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Introduction to Pre-IPO Stock Options

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I’m not an investing guru, I dispense no professional advice, and the only investing training I have is from the University of Google where classes are available 24/7. That being said, I recently had a chat with my girlfriend who was being compensated, in addition to salary, in the form of pre-IPO shares in the company she’s currently working for. Having little to no understanding of the terminology of options, let along pre-IPO stock options, I had to seek an education.

Here’s how it works, you get hired and they give you a option grant – a document that says how many shares you can buy and for how much. The strike price is the price at which you can purchase the shares. The grant date is the date you officially begin vesting and should be on that option grant sheet.

Capital Gains

You have two dates to remember, the grant date and the exercise date. The exercise date is the date you purchase the shares from your option.

If you sell your shares within two years of your grant date or one year of your exercise date, it is called a disqualifying disposition and your earnings will be treated as income. If you sell within one year of your exercise date, it will be considered short term capital gains – taxed at your marginal tax rate.

Lockup Expiration & Blackout Periods

A lockup is a period of time after an initial public offering when pre-IPO shares can’t be sold; check how long you’ll have to wait after the IPO before you can sell your shares. A blackout period is a period of time, usually around earnings announcements and the like, where you can’t trade your shares either. There is an SEC mandated 3 day waiting rule for trading after announcements too.

Okay, now the vocabulary lesson is over…

Evaluating How Rich You’ll Be

You are not rich. Options are worth nothing in an IPO, just ask all the dreamers from the dotcom era, but they have potential to earn something. How can you figure this out? You really can’t unless you have a crystal ball but if you just ballpark how companies in your industry are faring, how you compare to them, you might be able to ballpark a share price if you know how many shares your company plans on IPO’ing with.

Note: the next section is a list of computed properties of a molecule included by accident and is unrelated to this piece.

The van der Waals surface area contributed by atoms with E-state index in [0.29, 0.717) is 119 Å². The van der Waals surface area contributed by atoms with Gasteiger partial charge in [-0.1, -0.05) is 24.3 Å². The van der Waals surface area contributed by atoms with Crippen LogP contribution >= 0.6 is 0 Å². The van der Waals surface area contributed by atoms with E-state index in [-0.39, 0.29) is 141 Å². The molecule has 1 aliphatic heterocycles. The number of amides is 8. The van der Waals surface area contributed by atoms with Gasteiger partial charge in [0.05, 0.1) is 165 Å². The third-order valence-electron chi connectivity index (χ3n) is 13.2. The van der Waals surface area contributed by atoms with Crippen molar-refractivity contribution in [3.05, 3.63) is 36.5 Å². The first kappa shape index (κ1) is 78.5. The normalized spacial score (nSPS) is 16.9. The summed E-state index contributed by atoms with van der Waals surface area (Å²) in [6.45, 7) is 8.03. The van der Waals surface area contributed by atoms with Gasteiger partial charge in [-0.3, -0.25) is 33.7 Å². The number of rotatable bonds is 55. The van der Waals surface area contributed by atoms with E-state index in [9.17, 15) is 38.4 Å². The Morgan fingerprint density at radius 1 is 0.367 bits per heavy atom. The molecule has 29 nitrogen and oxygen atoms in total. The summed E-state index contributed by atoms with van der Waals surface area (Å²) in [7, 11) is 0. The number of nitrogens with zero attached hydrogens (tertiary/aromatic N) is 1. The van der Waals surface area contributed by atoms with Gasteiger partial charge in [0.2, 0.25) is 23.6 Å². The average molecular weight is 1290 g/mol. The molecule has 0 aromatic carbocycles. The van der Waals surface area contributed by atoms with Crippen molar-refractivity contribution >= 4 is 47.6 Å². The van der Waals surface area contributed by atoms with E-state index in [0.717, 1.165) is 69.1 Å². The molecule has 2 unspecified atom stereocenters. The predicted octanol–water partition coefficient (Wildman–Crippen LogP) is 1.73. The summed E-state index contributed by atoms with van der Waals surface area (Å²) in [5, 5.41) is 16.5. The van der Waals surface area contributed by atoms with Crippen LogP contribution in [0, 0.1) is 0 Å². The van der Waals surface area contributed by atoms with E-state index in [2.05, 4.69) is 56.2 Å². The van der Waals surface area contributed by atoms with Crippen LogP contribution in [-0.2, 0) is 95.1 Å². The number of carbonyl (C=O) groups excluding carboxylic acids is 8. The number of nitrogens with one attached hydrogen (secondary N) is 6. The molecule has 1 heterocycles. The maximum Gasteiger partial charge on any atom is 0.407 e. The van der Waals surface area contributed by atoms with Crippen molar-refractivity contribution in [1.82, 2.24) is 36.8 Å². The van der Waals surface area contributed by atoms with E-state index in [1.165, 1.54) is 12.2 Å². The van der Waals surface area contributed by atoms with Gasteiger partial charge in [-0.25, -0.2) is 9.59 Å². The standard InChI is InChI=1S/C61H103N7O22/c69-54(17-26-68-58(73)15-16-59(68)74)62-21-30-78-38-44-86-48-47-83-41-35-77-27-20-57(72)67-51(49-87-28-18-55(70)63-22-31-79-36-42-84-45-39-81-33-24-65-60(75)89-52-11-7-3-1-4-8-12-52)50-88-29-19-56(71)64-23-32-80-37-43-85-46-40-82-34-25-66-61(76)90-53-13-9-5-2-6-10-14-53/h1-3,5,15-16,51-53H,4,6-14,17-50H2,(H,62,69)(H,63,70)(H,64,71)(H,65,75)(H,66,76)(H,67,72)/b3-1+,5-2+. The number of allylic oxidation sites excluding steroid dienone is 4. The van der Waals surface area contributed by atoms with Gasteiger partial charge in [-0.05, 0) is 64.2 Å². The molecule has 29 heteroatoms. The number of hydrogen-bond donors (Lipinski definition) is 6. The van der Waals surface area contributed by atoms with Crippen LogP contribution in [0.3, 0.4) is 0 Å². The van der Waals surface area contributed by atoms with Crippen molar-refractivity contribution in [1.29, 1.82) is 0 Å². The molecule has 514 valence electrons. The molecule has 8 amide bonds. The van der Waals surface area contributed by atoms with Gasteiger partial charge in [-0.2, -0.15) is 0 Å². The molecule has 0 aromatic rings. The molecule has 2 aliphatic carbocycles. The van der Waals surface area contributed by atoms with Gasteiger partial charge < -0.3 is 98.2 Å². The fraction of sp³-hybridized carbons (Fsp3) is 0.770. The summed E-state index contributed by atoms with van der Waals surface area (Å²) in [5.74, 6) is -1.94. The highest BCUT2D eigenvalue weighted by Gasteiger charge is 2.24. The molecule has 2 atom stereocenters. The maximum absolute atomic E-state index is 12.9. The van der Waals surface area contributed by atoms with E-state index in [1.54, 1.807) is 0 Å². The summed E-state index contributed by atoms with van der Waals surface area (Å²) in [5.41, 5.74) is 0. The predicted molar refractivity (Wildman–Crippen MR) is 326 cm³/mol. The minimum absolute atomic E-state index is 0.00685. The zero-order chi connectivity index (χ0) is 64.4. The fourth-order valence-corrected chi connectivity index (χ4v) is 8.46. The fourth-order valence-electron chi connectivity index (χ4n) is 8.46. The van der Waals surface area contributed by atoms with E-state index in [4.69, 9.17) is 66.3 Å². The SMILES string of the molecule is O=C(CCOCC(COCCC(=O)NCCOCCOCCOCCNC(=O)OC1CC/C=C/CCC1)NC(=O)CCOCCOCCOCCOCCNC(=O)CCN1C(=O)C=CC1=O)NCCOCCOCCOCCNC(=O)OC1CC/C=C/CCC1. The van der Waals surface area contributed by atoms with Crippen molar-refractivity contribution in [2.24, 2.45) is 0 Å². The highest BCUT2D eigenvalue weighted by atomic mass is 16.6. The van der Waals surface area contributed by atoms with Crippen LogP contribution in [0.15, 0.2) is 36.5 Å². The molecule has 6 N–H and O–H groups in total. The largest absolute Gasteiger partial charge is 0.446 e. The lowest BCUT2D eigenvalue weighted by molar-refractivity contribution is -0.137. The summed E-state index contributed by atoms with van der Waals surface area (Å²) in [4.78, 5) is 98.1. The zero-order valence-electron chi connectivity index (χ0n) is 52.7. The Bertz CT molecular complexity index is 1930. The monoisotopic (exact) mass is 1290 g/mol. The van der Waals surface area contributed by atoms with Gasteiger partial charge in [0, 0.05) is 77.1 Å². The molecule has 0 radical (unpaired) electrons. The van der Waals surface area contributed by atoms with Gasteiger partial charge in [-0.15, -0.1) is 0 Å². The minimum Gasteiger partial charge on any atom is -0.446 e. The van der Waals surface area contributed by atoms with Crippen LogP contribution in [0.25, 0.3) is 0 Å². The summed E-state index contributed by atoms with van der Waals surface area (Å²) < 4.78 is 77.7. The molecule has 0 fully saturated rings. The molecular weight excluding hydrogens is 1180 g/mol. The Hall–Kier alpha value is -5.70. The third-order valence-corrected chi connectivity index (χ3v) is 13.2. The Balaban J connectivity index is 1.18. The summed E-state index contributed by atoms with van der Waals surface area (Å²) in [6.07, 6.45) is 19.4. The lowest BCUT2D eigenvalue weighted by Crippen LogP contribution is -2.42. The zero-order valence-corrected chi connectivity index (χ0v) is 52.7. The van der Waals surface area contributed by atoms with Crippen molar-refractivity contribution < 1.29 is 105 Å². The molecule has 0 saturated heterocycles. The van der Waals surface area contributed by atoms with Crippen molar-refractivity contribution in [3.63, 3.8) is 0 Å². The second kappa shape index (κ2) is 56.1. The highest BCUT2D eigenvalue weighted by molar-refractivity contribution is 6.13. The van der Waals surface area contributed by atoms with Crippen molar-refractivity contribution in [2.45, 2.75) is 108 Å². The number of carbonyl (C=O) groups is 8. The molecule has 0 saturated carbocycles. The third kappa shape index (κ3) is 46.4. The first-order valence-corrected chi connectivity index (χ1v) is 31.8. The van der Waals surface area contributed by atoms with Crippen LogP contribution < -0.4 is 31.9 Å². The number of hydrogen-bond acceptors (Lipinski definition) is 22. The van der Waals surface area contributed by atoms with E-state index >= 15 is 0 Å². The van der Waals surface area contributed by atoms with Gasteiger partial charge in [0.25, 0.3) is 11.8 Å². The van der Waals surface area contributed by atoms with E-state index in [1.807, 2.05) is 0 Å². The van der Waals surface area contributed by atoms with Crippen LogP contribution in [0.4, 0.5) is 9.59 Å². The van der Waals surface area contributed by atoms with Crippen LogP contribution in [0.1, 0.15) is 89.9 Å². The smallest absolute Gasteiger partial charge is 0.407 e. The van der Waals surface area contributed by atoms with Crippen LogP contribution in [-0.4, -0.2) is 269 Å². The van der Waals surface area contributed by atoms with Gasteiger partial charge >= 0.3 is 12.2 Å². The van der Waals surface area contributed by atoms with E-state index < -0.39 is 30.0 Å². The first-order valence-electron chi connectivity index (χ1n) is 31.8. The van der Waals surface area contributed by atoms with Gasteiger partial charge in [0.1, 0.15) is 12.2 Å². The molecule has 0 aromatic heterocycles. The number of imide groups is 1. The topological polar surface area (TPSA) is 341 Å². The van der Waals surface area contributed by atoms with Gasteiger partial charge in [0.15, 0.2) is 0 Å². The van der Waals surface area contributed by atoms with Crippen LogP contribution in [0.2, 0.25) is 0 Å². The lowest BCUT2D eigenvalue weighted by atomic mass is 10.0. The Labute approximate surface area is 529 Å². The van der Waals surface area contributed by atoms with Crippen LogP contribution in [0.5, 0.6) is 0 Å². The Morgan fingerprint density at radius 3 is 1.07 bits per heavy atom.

Get everything in writing

This is sage advice for everything. Make sure that option grant explains everything, the schedule your shares vest, what happens in a buyout, etc. because while the intentions might be good when the company is performing well, people can get real ugly when the ish hits the fan.

Remember the old adage, “a bird in the hand is worth two in the bush.”

{ 3 comments, please add your thoughts now! }

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3 Responses to “Introduction to Pre-IPO Stock Options”

  1. Kurt says:

    It’s also extremely important to get in writing exactly how many shares are outstanding and the process for granting more. If the majority holders can dilute you down to nothing, that wouldn’t be good!

  2. steve says:

    A few other things to consider with pre-IPO options:

    1. You may see some value in the options even before an IPO, assuming the option plan calls for any type of independent valuation. Barring that, you would like have to wait for the IPO or for some type of corporate transaction.

    2. The Company may in fact have a repurchase clause attached to the grant, so even if you exercise your right to exercise vested options, the Company can buy them back (perhaps even at the price you paid) and there’s nothing legally you can do about it.

    3. Pursuant to #1, if you feel you are in a position of power in your negotiation, you can always ask for accelerated vesting in the even of a Corporate transaction. Many companies will consider this, especially for important hires.

    4. Kurt is correct about the dilution and overhang, but for the majority of people, there is not much that can be done. For Senior level hires or critical talent, consider getting your employment agreement to discuss options in percentage terms of ownership which can be adjusted as the outstanding options change.

    Hope this is helpful.

  3. whitetail slayer says:

    Below is a detailed description of a stock option plan offer that I have and I would like ot knwo if is customary and what questions or addtional details I shouls have regarding stock options.

    “This offer includes a proposaed grant of a stock option to purchase 35,000 shares of company Common Stock. This grant is subject to approval by the Board of Directors. Your stock option will be granted at an exercise price equal to fair market value on the date of grant, with such date of grant generally being the first meeting date of the Board of Directors after your start date. It will have a term of seven years, and vest as to one-fourth of the shares after your first full year of employment and 1/36th of the remaining shares each onth for 36 months thereafter, subject to continued employment. Options cease to vest upon termination of employment for any reason, and shares then vested can only be exercised for three months following such termination”.


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